Bus Lane on 14th Street next to the Mall in the early 1970s. (Courtesy of Metro)

New dedicated bus lanes debut next week in a four-block stretch of Georgia Avenue NW, near Howard University.

Operation and enforcement of the new transit lanes from Florida Avenue to Barry Place NW., begin Monday in what would be the District’s first enforceable bus lanes in years, if not decades.

Although it’s a short third-of-a-mile stretch of transit lane, officials say it should help speed up bus travel in what currently is a clogged portion of the route served by Metrobus routes 70 and 79.

“This section had particularly low bus speeds,” said Terry Owens, spokesman for the D.C. Department of Transportation. Owens said the goal “is to improve bus reliability and speeds and subsequently promote increased ridership and improved conditions for the people riding already.”

The 70s  line is one of the city’s busiest, carrying about 20,000 passengers from downtown Washington to downtown Silver Spring. Buses in the corridor have high ridership throughout the day.  Now the buses will have their own lane from 7 a.m. to 10 p.m.  Monday trough Saturday, DDOT said.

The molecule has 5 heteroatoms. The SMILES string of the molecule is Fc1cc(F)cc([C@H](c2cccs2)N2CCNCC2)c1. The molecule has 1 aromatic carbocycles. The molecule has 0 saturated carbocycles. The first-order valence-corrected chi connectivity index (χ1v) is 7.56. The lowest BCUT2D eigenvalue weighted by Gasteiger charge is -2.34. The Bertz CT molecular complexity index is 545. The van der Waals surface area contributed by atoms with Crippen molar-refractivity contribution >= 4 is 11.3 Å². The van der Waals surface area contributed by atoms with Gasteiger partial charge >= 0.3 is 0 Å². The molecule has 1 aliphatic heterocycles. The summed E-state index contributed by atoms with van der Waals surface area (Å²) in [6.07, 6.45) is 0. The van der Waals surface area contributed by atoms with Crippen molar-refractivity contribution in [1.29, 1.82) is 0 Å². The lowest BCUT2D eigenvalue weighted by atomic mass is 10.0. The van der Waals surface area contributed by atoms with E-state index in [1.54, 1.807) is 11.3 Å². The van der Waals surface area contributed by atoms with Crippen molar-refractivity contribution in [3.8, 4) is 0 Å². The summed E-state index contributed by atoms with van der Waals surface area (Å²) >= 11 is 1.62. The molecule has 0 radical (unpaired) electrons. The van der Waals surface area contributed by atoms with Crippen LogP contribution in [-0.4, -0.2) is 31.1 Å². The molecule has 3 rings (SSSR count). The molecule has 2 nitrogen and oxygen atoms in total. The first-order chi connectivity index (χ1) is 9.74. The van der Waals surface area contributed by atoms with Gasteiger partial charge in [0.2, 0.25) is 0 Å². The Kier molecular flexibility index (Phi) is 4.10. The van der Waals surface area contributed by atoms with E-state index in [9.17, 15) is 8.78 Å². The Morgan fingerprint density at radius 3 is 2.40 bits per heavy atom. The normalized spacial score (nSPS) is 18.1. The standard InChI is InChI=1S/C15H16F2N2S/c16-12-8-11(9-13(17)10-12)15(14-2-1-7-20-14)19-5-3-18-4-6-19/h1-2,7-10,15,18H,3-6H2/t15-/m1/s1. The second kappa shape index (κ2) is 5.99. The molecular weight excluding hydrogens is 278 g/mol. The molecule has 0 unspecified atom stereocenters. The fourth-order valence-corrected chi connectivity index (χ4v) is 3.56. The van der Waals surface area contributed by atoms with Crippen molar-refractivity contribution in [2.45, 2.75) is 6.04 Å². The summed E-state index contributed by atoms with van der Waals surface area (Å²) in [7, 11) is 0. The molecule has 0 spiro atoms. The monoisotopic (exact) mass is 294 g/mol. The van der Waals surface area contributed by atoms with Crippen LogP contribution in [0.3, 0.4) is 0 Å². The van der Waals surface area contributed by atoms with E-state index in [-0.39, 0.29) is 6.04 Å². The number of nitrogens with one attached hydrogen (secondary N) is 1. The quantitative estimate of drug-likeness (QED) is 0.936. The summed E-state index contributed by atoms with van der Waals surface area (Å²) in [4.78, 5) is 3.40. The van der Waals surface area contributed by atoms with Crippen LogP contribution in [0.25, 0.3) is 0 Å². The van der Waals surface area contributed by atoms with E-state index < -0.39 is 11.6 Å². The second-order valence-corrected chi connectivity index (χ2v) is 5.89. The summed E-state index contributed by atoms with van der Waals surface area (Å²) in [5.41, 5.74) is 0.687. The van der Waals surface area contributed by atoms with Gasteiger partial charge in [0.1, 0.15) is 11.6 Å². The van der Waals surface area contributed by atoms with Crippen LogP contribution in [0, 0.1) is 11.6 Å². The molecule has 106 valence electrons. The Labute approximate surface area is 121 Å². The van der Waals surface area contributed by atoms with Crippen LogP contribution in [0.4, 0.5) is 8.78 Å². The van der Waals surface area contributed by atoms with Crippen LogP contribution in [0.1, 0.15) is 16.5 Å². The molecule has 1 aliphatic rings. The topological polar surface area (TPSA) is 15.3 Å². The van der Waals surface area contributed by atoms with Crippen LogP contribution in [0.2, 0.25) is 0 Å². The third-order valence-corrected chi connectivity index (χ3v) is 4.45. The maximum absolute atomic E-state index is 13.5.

The bus lanes pilot on Georgia Avenue answers growing calls for prioritizing bus travel in some of the region’s busiest corridors where buses carry a substantial number of commuters yet are often stuck behind the general traffic. Metro, an active advocate for bus lanes, hasn’t had many dedicated lanes since most of the region’s more than 60 miles of bus lanes faded into history after the arrival of Metrorail in the 1970s. The agency currently runs buses on transit-only lanes in Alexandria.

D.C. transportation officials say they hope to use the Georgia Avenue pilot as testing ground for larger future projects.  DDOT also is planning to install rush-hour bus lanes along 16th Street NW.  The District has bus lane signs on 9th and 7th Street NW, in downtown, but those are not enforced and are used by general traffic.

Besides public buses, the bus lanes will be open to bicycles, taxis with passengers, tour buses, charter buses, school buses, and MetroAccess and emergency vehicles. DDOT said it will add a bright red surface to the bus lanes in the late spring to make them more clearly visible to the driving public.

“Driving in bus lanes is prohibited for all other motorists, unless they are making turns at intersections or driveways,” DDOT said in a statement. When making turns, drivers can enter the bus lane 40 feet before turning.

City officials are urging drivers in the area to obey the regulations, or else face a $200 fine. The fine would also apply to vehicles parked illegally in a dedicated bus lane.

The bus lanes are part of a $6 million streetscape improvements project that dates back to 2007, and also includes new streetscape, accessibility safety improvements, DDOT said.